Where Americas Churches Are Growing

By Buford, Bob | Examiner (Washington, D.C.), The, July 29, 2012 | Go to article overview

Where Americas Churches Are Growing


Buford, Bob, Examiner (Washington, D.C.), The


All Scripture is breathed out by God, we are told in Timothy 3:16, and profitable for teaching, for reproof, for correction ...

I doubt the same can be said of newspaper columns, but I nonetheless wanted to set the record straight after reading Ross Douthats piece on American churches in last Sundays New York Times. Douthat proclaimed that since the 1960s, conservative Christianity has often been compromised and liberal Christianity has simply collapsed.

Douthat is rightly concerned about the continued theological and numerical decline of mainline churches. But like many commentators, Douthat misses the story of hope running through the resurgent parts of American Christianity. Indeed, we are witnessing a reshaping of the national religious landscape a move away from mainline dominance toward evangelical, independent and charismatic/ Pentecostal churches, the group that my colleagues and I have the privilege to serve in our ministry at Leadership Network.

While the media has focused on the spectacular retirements and flameouts of a few prominent pastors, what hasnt been closely examined in the mainstream press, anyway is the dramatic rise of megachurches across the country. Consider, for instance, Matt Chandler, who a decade ago arrived as the pastor of First Baptist Church of Highland Village near Flower Mound, Texas. His congregation has grown from about 160 people to more than 8,000 a decade later.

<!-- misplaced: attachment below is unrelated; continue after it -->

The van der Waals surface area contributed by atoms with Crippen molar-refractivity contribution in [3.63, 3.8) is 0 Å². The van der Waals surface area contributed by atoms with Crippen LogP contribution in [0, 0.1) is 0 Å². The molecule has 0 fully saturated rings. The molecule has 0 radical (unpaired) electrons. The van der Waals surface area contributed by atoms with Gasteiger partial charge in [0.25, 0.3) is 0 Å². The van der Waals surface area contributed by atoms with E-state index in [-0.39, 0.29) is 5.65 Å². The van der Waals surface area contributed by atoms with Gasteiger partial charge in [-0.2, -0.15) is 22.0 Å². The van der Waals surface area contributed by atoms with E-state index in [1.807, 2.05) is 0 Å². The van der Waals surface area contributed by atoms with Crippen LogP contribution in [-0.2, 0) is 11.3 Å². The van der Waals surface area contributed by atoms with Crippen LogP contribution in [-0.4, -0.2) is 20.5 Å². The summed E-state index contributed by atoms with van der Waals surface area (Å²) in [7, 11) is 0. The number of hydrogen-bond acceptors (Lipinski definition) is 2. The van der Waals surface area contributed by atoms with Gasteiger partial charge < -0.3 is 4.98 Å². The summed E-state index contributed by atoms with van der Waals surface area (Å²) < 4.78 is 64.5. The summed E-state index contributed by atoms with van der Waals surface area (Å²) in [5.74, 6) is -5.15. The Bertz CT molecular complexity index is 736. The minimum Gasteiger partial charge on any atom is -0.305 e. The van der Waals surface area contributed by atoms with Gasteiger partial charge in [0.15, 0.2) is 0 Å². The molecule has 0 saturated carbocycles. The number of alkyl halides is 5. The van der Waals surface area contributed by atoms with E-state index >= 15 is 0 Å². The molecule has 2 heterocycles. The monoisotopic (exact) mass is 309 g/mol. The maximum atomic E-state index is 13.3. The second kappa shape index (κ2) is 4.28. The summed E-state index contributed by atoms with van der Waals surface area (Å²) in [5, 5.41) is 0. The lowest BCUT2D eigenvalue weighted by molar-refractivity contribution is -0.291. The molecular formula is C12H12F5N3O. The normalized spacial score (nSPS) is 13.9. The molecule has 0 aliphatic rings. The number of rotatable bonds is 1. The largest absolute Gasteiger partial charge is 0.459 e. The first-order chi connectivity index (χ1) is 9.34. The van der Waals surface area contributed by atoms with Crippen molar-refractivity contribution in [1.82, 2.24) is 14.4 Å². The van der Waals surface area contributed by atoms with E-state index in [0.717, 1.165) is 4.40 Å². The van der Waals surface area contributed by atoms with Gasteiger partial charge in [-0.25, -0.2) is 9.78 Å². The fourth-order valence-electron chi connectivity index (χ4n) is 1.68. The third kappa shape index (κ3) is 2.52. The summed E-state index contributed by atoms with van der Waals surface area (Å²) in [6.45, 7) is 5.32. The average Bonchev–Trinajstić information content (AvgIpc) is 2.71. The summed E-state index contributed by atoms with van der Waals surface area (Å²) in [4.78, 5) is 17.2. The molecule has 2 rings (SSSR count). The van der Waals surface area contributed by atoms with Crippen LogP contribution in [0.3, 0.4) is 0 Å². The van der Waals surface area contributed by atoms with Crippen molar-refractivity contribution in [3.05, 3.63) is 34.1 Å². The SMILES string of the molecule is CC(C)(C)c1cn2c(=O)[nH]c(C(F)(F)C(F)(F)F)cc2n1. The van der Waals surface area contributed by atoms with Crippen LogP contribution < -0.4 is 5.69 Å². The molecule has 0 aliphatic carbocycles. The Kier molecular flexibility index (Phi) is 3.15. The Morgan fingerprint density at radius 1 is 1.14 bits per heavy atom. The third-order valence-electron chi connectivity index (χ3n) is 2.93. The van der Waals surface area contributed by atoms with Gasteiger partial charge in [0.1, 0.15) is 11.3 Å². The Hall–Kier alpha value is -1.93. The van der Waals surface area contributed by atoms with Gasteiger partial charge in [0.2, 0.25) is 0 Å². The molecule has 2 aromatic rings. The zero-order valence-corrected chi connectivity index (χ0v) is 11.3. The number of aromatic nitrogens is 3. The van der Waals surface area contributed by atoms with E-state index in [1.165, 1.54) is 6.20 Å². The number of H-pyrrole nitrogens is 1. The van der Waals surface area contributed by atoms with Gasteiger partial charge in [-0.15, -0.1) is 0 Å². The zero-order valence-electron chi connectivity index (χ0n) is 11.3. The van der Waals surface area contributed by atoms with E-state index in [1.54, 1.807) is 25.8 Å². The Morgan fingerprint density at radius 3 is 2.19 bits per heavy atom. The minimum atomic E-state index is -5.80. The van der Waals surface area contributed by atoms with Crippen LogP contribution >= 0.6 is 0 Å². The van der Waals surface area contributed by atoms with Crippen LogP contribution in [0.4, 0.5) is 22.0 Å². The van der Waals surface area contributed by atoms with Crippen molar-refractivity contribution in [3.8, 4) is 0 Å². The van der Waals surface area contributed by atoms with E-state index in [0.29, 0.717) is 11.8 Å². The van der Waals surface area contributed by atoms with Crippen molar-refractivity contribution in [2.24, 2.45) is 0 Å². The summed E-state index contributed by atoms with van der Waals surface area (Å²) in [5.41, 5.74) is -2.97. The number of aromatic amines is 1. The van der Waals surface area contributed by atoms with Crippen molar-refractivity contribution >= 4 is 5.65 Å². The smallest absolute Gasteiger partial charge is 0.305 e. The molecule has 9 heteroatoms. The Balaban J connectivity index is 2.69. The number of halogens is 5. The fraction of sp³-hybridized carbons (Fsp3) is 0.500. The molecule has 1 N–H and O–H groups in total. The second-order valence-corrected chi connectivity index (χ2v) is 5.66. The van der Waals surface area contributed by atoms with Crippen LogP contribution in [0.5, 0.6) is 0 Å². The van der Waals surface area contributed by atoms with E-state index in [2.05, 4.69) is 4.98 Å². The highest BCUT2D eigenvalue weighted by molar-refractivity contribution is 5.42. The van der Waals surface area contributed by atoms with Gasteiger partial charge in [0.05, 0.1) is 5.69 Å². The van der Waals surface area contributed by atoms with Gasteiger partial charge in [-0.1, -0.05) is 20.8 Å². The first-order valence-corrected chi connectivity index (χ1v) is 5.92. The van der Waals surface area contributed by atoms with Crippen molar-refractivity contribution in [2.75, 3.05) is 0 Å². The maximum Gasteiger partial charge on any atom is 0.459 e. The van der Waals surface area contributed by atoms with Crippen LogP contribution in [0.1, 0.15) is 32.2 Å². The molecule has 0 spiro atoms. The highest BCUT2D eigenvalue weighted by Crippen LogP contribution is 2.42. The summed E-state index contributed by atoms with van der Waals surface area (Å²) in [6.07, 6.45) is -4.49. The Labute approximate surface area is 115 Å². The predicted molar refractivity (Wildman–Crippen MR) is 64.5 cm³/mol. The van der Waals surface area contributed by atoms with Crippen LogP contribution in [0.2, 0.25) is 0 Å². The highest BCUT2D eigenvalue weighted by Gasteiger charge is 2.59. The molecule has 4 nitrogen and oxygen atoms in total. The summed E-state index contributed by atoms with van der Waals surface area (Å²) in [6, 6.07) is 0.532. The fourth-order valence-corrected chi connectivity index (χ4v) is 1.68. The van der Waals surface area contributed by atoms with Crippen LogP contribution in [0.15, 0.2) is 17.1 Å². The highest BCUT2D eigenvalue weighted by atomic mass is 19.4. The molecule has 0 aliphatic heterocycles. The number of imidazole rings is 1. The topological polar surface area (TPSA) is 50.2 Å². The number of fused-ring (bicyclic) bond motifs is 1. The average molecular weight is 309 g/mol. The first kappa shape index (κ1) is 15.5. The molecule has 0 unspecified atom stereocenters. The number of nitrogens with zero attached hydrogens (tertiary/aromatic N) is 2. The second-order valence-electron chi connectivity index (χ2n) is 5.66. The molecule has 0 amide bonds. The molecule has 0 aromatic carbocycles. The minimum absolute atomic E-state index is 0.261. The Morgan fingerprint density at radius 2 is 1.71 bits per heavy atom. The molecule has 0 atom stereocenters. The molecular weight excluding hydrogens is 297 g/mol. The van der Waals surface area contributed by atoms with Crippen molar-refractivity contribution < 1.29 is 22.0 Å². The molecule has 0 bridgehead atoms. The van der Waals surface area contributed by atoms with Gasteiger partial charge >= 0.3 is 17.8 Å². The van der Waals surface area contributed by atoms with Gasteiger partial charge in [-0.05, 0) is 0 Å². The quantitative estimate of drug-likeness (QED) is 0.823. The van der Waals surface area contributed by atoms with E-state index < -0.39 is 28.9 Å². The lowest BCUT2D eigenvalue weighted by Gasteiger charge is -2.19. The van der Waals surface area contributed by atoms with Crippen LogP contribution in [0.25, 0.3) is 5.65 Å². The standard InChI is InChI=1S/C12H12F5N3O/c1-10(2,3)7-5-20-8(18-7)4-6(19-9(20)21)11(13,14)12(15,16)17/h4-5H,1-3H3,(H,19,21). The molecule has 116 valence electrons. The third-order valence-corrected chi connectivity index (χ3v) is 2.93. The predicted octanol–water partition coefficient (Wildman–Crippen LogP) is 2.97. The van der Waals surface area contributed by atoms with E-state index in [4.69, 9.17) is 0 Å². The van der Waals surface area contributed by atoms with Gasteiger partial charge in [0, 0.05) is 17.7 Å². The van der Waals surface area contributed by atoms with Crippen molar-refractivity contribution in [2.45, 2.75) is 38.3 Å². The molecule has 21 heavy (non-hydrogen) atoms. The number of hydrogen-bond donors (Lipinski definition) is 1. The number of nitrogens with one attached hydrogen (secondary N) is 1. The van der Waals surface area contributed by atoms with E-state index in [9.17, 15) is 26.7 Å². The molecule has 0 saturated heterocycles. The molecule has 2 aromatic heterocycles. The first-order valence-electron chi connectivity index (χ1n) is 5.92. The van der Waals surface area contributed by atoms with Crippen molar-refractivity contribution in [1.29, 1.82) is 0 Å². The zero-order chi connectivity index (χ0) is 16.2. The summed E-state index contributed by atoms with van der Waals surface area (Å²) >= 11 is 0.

Chandler, whose church has since been rechristened The Village, is no anomaly. In 2002, there were about 800 churches across the United States boasting average weekly attendance of more than 2,000. Today, more than 1,600 congregations have average attendance of around 3,500 per weekend, according to the Hartford Institute for Religious Research. And although critics often assume these churches are of shallow faith, participants report a higher degree of spiritual growth and devotion to classical religious disciplines than those attending smaller churches.

In evangelical Christianity, innovation abounds. For example, Chandlers church now operates at three different sites, having assumed the properties of churches in Denton and Dallas. Many megachurches have followed this pattern over the past decade, as theyve successfully expanded their ministries to new communities. (Several mainline churches are now trying the same technique.)

At the same time, Chandlers church is helping new congregations spring to life, having assisted in the planting of two independent churches in its local area. …

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